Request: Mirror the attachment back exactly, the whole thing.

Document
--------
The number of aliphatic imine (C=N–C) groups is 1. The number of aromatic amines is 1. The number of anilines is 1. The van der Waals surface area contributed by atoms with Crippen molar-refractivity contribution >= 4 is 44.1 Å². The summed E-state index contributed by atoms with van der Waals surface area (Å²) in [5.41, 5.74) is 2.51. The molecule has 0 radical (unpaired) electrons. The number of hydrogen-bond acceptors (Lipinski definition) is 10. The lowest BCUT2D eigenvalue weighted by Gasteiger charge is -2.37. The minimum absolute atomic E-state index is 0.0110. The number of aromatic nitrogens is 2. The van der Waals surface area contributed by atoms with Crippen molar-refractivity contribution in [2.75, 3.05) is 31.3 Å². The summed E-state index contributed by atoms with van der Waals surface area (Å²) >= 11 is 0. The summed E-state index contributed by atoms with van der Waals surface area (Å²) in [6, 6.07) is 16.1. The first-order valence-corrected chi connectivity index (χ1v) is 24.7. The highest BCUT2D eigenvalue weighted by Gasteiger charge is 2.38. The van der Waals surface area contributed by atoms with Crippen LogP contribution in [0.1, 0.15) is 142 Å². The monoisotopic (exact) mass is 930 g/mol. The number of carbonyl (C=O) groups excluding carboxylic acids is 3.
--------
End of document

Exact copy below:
The number of aliphatic imine (C=N–C) groups is 1. The number of aromatic amines is 1. The number of anilines is 1. The van der Waals surface area contributed by atoms with Crippen molar-refractivity contribution >= 4 is 44.1 Å². The summed E-state index contributed by atoms with van der Waals surface area (Å²) in [5.41, 5.74) is 2.51. The molecule has 0 radical (unpaired) electrons. The number of hydrogen-bond acceptors (Lipinski definition) is 10. The lowest BCUT2D eigenvalue weighted by Gasteiger charge is -2.37. The minimum absolute atomic E-state index is 0.0110. The number of aromatic nitrogens is 2. The van der Waals surface area contributed by atoms with Crippen molar-refractivity contribution in [2.75, 3.05) is 31.3 Å². The summed E-state index contributed by atoms with van der Waals surface area (Å²) >= 11 is 0. The summed E-state index contributed by atoms with van der Waals surface area (Å²) in [6, 6.07) is 16.1. The first-order valence-corrected chi connectivity index (χ1v) is 24.7. The highest BCUT2D eigenvalue weighted by Gasteiger charge is 2.38. The van der Waals surface area contributed by atoms with Crippen LogP contribution in [0.1, 0.15) is 142 Å². The monoisotopic (exact) mass is 930 g/mol. The number of carbonyl (C=O) groups excluding carboxylic acids is 3.